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The two faces of ozone

    In the upper atmosphere, ozone is essential to protect the planet through absorption of ultraviolet radiation; but at ground level, ozone is a pollutant, and increasing anthropogenic emissions are resulting in higher levels. Reducing emissions would mitigate the harmful effects of ozone as well as potentially increasing a natural carbon sink.

    Ozone is probably most associated with its high abundance in the Earth’s upper atmosphere. The ozone layer in the stratosphere absorbs much of the incoming solar ultraviolet radiation and came into the wider general consciousness in the 1980s with the discovery that it was seasonally thinning. This led to the 1987 Montreal Protocol on Substances that Deplete the Ozone Layer, an example of a successful international environmental protection agreement. The phase-out of chlorofluorocarbons and halons, through the transition and eventual phase-out of less ozone-damaging substances such as hydrofluorocarbons, has seen declines in their emissions, with stabilization and now ongoing recovery of the ozone layer. These ozone-depleting substances (ODS) are themselves potent greenhouse gases and, with their atmospheric lifespan of 50–100 years, have contributed to global warming, but to what extent? In a Letter in this issue, Lorenzo Polvani and co-authors investigate the role that these ODS have played in Arctic warming from 1955 to 2015. The model results show that a substantial fraction, almost 0.8 °C of the Arctic surface warming and nearly 0.7 × 106 km2 loss of sea ice, has been caused by ODS. Removal of these emissions by the Montreal Protocol has in fact helped to mitigate a warming gas, meaning that the protocol has had a role not only in helping to restore the ozone layer, but also in climate action, with warming approximately a third smaller owing to the absence of increasing ODS.

    Credit: Shay Levy / Alamy Stock Photo

    Moving closer to Earth, ozone is a pollutant. Formed by the reaction of sunlight with anthropogenic emissions of carbon monoxide, volatile organic compounds, methane and nitrogen oxides, it can present a respiratory health risk and has a damaging effect on crops and ecosystems.

    As the climate changes, ozone is just one factor influencing vegetation. Understanding its interactions with other factors — such as CO2 changes, temperature and precipitation, nutrient availability and pollination efficiency as well as distributions of microbial and insect species — is important to predict and prepare for impacts on food production and ecosystem services. Exposure to ozone is predicted to increase under a high emissions scenario for all major biomes, and even under RCP4.5 there is increased exposure for 50% of terrestrial ecosystems (Fuhrer, J. et al. Ecol. Evol. 6, 8785–8799; 2016).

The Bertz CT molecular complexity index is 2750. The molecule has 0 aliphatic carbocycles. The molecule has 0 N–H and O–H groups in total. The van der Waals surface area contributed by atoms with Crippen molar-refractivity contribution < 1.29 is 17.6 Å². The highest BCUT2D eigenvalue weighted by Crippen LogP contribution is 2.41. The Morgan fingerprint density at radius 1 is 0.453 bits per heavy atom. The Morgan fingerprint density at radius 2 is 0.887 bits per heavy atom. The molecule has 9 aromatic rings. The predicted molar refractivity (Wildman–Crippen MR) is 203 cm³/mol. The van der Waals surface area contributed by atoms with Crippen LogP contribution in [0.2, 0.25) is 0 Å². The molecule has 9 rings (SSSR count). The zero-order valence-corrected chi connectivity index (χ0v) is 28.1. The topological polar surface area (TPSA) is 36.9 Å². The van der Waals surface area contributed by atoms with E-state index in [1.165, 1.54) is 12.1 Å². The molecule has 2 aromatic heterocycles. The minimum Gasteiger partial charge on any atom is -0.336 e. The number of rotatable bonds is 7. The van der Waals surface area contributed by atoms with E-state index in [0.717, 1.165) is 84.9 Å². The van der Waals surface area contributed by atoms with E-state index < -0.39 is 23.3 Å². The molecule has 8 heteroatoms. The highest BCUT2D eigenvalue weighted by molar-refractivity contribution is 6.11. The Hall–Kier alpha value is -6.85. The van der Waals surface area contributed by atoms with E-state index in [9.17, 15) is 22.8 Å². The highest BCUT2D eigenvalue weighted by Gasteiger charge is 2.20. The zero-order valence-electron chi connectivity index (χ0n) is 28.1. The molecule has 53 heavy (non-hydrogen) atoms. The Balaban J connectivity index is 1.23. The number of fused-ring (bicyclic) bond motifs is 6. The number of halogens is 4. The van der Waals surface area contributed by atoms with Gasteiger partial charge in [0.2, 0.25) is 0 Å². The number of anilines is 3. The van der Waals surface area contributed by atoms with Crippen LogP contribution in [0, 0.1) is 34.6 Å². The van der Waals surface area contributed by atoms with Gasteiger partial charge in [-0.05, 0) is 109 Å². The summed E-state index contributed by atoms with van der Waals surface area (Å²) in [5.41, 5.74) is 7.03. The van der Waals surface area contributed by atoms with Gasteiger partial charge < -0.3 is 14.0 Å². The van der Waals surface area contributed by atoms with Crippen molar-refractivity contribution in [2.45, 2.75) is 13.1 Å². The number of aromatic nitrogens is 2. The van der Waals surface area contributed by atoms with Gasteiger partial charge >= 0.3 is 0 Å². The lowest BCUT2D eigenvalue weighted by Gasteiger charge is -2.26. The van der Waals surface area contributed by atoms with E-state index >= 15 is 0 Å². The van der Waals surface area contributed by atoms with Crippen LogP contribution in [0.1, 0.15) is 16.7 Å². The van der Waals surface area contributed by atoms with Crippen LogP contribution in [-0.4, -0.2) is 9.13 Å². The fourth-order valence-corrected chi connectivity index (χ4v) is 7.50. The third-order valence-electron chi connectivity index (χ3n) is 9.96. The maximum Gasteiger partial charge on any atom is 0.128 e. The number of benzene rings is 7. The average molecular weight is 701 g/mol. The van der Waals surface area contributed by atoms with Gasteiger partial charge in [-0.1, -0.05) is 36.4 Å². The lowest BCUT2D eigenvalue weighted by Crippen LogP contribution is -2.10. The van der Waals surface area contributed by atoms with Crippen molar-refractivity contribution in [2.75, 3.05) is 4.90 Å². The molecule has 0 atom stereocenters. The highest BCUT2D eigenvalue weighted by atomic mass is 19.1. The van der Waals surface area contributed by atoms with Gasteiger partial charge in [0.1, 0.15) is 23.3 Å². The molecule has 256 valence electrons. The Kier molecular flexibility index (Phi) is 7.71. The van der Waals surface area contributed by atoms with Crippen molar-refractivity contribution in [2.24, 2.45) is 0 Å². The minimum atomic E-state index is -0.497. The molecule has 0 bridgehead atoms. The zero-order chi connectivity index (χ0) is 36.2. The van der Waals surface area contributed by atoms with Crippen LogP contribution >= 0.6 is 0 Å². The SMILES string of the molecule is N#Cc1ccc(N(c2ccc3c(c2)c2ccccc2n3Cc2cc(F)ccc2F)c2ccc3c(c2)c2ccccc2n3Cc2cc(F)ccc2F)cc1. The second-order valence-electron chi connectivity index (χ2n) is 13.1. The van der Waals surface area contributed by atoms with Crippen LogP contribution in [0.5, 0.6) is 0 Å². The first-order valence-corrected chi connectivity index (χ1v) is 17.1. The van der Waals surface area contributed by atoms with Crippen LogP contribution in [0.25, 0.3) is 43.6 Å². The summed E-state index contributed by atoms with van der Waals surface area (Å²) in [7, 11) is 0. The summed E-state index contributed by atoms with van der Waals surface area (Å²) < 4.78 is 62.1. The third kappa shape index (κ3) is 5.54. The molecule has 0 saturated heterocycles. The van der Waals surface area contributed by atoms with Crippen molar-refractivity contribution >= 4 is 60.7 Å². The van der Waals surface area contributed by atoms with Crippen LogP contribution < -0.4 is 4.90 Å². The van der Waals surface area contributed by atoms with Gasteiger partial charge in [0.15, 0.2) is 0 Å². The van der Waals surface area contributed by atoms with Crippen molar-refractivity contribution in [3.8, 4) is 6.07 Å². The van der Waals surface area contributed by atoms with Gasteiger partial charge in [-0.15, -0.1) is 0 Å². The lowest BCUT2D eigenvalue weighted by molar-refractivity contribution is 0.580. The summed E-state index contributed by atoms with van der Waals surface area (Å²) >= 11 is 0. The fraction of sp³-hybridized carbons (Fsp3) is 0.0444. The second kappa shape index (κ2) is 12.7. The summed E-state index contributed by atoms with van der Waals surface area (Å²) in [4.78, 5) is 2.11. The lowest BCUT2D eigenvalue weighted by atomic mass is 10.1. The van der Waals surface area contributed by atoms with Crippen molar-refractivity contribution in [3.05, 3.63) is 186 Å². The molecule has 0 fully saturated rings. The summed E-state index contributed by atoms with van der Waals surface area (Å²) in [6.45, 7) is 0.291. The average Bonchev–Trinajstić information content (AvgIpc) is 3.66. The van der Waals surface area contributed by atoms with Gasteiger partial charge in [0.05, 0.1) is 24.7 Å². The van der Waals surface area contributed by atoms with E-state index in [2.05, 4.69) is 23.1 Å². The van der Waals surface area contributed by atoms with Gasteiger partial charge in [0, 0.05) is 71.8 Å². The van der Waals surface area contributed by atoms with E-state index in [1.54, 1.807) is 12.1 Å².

Crop response to ozone is varied, with wheat typically seeing a decline in harvest yields, and overall crop yields are predicted to decline by about 10% by 2050; impacts of ozone can include changes in cellular carbon allocation, visible injury and reduced photosynthesis (L. D. Emberson et al. Eur. J. Agron. 100, 19–34; 2018). Although there is limited evidence for fruits, nuts and seeds, the available data on these yield impacts show that ozone and temperature have a consistently negative effect (C. Alae-Carew et al. Environ. Res. Lett.; 2019). Understanding regional pollution levels and the effects of ozone is important to ensure food and nutritional security into the future.

    As emissions continue to cause increases in ground-level ozone, reductions in emissions are needed to decrease this pollutant, but natural reactive halogens (chlorine, bromine and iodine species) already act to partially reduce the ozone burden. Natural halogens are primarily released from the ocean, from phytoplankton and algae and from abiotic sources. How these processes will change in the future is considered in an Article in this issue by Fernando Iglesias-Suarez and colleagues. Currently, halogens deplete around 13% of lower-atmosphere ozone, and this value is predicted to stay constant into the future, as increasing halogen levels are offset by regional differences in ozone distribution and loss.

    Reducing emissions would also reduce ozone damage to vegetation, which would enhance the land carbon sink. In their Letter in this issue, Nadine Unger and collaborators consider the benefits to gross primary productivity, or photosynthesis, of a 50% cut in emissions from the seven sectors that are the largest sources of anthropogenic ozone precursors. Emissions reductions in road transport and the energy sector would have the most impact in eastern China, the eastern United States, Europe and globally, highlighting that mitigating ozone vegetation damage would not only benefit food security and health but also enhance a carbon sink.

    Cutting ODS emissions has worked to protect the ozone layer, with the added benefit that removing the increasing atmospheric concentration of those potent greenhouse gases has avoided additional warming. Ozone can be a less-discussed by-product of antrhopogenic emissions, but the benefit of reducing emissions to minimize its polluting effects on health and vegetation could be substantial.

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    The two faces of ozone. Nat. Clim. Chang. 10, 97 (2020).

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